Opening brief of Movants-Appellants EFF, ACLU, and Riana Pfefferkorn to the Ninth Circuit in our appeal from the district court's denial of our motion to unseal filings in a sealed case wherein the Department of Justice allegedly sought to compel Facebook to comply with a wiretap order for Facebook's end-to-end encrypted voice calling app, Messenger.
The key term that recurs throughout Henry Farrell’s and Bruce Schneier’s essay is “trust.” That is no surprise, as the concept unites both authors’ bodies of work: Schneier, a security expert, and Farrell, a political scientist, have each written books about it. Security enables trust, and trust enables a functioning democracy.
"Riana Pfefferkorn, a cryptography fellow at the Stanford Law School’s Center for Internet and Society, said FlexiSPY is “kind of an app version of a wire.” Wiretaps are the traditional monitoring tool used by law enforcement after obtaining a warrant signed by a judge.
“It can be done quickly, but it’s not something that can be done remotely,” Pfefferkorn said. “That raises the question for me of whether this was a U.S. law enforcement agency that installed this on Chapo’s phone, if it was his phone.”"
"“There's nothing preventing an Apple employee from doing the exact same thing in a world where there's mandatory key escrow for exceptional access to smartphones,” said Riana Pfefferkorn, a cryptography fellow at the Stanford Center for Internet and Society. “Once the deed is done by an insider, then what was supposed to be a tool only for the ‘good guys’ is out there for the ‘bad guys’ as well.”"
"On Friday, Riana Pfefferkorn, cryptography fellow at the Stanford Center for Internet and Society, explored in an article for national security blog Just Security what this approach with exigent circumstances may look like.
""Third-party tools such as Cellebrite and GrayKey, combined with other sources of data such as cloud backups, metadata, the Internet of Things, and so-called 'lawful hacking,' mean law enforcement still has a wealth of information available to it for investigations and prosecutions," said Riana Pfefferkorn, cryptography fellow at the Stanford Center for Internet and Society."
"Encryption is the best tool people have for defending against hackers, cybercriminals and government surveillance, said Riana Pfefferkorn, a cryptography fellow at the Stanford Center for Internet and Society. Still, “your communications encryption choices are only worth as much as the trustworthiness of the people you're talking to,” she said.
Associate Director of Surveillance and Cybersecurity | Center for Internet and Society at Stanford Law School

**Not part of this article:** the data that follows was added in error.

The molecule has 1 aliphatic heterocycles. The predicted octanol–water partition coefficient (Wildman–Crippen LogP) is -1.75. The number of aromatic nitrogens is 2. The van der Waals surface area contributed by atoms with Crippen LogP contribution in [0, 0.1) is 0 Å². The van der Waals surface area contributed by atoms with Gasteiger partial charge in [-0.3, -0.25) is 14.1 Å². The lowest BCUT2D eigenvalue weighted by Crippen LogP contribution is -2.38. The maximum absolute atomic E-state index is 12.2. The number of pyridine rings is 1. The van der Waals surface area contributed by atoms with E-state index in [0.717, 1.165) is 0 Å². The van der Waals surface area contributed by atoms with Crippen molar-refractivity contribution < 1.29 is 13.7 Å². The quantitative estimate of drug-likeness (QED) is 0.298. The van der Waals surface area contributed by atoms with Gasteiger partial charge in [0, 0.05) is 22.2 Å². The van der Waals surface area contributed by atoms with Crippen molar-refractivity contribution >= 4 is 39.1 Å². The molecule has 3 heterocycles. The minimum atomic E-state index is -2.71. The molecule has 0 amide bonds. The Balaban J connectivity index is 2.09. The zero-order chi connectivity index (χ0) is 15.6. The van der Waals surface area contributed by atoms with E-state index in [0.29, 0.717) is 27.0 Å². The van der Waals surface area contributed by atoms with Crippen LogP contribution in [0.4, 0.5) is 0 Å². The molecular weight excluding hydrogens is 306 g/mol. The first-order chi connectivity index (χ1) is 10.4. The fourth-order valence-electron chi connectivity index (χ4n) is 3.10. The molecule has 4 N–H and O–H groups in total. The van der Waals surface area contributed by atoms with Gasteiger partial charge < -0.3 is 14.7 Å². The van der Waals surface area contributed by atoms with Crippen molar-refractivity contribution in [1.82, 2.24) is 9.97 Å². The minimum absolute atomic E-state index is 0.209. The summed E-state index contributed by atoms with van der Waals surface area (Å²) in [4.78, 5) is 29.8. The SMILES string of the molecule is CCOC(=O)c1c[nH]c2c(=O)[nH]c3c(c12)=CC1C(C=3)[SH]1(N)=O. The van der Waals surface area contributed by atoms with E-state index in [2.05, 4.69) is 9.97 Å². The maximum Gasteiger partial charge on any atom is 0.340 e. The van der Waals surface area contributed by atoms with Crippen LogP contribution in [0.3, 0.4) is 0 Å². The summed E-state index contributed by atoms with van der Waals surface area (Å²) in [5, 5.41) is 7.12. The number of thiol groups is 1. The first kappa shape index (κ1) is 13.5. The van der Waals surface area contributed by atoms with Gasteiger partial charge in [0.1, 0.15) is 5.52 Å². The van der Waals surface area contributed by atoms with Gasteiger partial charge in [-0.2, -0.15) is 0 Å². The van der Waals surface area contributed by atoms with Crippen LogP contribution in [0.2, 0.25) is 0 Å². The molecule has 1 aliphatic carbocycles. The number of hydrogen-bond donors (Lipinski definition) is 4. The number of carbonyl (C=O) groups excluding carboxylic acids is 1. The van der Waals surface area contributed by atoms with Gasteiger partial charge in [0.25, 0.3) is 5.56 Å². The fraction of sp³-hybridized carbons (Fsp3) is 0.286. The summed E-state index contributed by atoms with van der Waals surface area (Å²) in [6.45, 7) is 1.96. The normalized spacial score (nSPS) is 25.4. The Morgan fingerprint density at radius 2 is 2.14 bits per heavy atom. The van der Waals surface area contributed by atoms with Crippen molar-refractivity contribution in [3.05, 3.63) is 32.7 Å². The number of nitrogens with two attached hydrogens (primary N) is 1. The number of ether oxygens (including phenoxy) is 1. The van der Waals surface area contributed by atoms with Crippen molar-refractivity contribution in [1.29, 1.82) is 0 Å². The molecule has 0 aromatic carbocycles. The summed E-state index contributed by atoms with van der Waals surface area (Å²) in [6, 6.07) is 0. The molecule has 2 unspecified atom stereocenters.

Compelled Device Decryption and the Fifth Amendment
You can unlock your smartphone with a passcode, your finger, even your face. When the cops demand you decrypt your phone or other device for them, can you successfully invoke your Fifth Amendment right against self-incrimination? Well, it depends. This talk quickly walks through the when, where, why, and how of compelled decryption and the Fifth Amendment under current case law. It ends with some practical takeaways, including "don't talk to the cops" and "stay out of Florida."
A media nonprofit summit celebrating World Press Freedom Day.
Hosted by the Society of Professional Journalists, the oldest and most broad-based journalism professional association in the United States.
In this episode, The Stream speaks with tech industry experts and policy analysts to explore whether the Indian government’s plan will ensure public safety or set a dangerous precedent.
We're yet to see the details of the deal between the Government and Labor which would allow the passage of laws to give police and investigators access to encrypted messages.
That leaves one more day in this sitting of Parliament to get the laws through, after the Government claimed there was an urgent need to do so before Christmas.
Riana Pfefferkorn is a digital security expert and Cryptography Fellow at the Stanford Center for Internet and Society. She says that we are living in the “Golden Age of Surveillance,” in which the growing ubiquity of data-rich smart devices has produced a fundamental tension between the rights of users to protect their personal data and the needs of law enforcement to investigate or prevent serious crimes.